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Old Apr 6, 2005, 2:19 PM   #1
Manolito_Mystiq's Avatar
Join Date: Jan 2005
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Well, actually, I'm very new in the photography world.

I own the DSC-W12 for about 2 months, so it's a pity if I upgrade in such a short time.

It's not that I'm going to in the couple of months, as I don't have the money.

Still, now that I quite know the basics of functions, I want more , you know?

I hardly (want to) use the flash. Not only for its red-eye, but for it's totally changing light of that what is being photographed. Like concert shots. I don't like the completely disappearing effect of all the colours of lights, because of using the flash. Now I know the flash is not the W-12's strong point, maybe other flashes don't change the whole colour situation?

There's this teacher who also make photo's of concerts, without any flash, just like me, but who has a VERY bright lens. Well it's a DSLR (a canon) with a lens of like €2000,- So, that of course is a totally different thing. The most noticable difference of his shots compared to mine is the focusing. He has a clear focus of a certain point, all the rest is not sharp:


I don't need that high end of a camera, though.

Of all the hundreds of shots from a concert I make, there are definitely some very good ones, I must say:

So, maybe I should buy an even bigger card, and take more shots, so there will be more good ones. The problem is still there, though, when for instance, there is a One Million dollar shot, and I can't take, because it's too dark, the object moves, or whatever.

Dark shots do work well, and the ones without anything moving, of course are easy to do, without any problems:

I think the DSC-V3 will be a good upgrade, for it's MORE manual options, flash compatibility.

Is the picture size bigger? When setting it at Wide? I mean, do you see more, than with the W-12 I have now? How do you call this thing?

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Old Apr 6, 2005, 3:11 PM   #2
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Posts: 436

Everything you say is very understandable. You don't really have the budget for a dSLR and an expensive 'fast' lens.

The teacher with the dSLR and the fast lens must be shooting at the maximum aperture setting which is why he gets a narrow depth of field (where "clear focus of a certain point, all the rest is not sharp") This is typical of a lens with a large maximum aperture.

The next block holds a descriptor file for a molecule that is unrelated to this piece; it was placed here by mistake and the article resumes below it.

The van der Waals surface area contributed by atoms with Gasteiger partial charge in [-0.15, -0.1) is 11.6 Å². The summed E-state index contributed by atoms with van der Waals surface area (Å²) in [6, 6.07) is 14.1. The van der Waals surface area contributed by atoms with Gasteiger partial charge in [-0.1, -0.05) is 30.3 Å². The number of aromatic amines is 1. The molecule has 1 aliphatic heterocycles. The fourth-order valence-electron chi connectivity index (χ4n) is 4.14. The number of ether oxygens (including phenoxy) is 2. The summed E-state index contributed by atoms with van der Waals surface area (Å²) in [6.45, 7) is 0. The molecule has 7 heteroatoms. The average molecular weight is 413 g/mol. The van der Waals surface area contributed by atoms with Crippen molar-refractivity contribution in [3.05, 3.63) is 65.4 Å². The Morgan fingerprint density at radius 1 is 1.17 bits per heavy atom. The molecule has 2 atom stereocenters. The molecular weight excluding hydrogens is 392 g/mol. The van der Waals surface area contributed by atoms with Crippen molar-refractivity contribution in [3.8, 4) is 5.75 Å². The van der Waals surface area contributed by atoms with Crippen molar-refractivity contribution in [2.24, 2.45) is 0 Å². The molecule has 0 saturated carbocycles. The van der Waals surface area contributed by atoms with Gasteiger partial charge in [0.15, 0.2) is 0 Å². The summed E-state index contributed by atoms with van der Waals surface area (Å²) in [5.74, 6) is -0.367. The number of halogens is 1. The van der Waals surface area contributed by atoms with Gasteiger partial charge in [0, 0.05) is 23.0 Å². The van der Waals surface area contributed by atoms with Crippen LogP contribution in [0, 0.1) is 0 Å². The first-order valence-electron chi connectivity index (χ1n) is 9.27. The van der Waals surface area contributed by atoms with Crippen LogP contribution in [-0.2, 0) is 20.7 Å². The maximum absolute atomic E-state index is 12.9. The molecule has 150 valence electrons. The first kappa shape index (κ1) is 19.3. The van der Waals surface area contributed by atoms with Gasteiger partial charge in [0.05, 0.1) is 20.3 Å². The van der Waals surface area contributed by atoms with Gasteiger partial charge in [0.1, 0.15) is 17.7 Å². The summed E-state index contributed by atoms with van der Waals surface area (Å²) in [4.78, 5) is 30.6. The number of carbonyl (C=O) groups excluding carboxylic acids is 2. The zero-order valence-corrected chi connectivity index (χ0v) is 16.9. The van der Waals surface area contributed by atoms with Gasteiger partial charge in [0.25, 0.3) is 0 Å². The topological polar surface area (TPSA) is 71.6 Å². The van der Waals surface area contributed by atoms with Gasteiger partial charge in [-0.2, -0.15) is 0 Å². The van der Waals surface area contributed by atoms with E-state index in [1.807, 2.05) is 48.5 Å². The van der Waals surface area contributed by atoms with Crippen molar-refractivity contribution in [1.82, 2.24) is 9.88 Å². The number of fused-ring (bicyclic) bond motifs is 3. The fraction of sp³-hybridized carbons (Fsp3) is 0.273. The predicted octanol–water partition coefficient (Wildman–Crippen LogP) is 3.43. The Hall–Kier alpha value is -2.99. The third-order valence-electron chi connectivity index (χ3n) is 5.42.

You will not get that with a point and shoot camera because most of them have cheaper zoom lenses that do not allow a very wide aperture when zoomed in (and unless you are on the stage you will need the zoom). Even the V3 which has an f2.8 lens ONLY is capable of that aperture at wide angle. If you zoom even a small amount, the maximum aperture gets smaller.

I have a possible solution but, no solution will be cheap because photography is an expensive hobby if you want the best equipment. I suggest that you get a FILM SLR instead of a digital SLR. They are MUCH cheaper AND you can use the money you save to buy a fast lens. You will find that, where ISO400 and higher on digital cameras is mostly unsuable, ISO400 and higher in film is quite acceptable

If you choose your film SLR carefully, you will be able to use the lenses you get for it on a dSLR at a later time. If you get a Canon SLR the Canon dSLR could take the same lenses.

Don't be afraid of film. It is a usable technology and, the important thing, is getting the shot. In the end, that is more important than having to look at the LCD after each exposure.
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Old Apr 6, 2005, 4:39 PM   #3
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well u cant afford DSLRs at the moment.but if u want a brighter lens u can look at Cannon G6 which has a brighter lens as compared to other DCs and with this u can shoot good indoor and night pics without flash but do better look out for purple fringing which is a case with more brighter lens so u have to chenage some setings to avoid PF(different Focal values etc).

faisal sheraz
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Old Apr 16, 2005, 3:38 PM   #4
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The Sony F828 has the fastest zoom of them all (f2) and no DSLR lens come even close to a 28-200 f2-2.8. If you can not offer a DSLR with a veryexpensive lens the next best option is dsc-f828.
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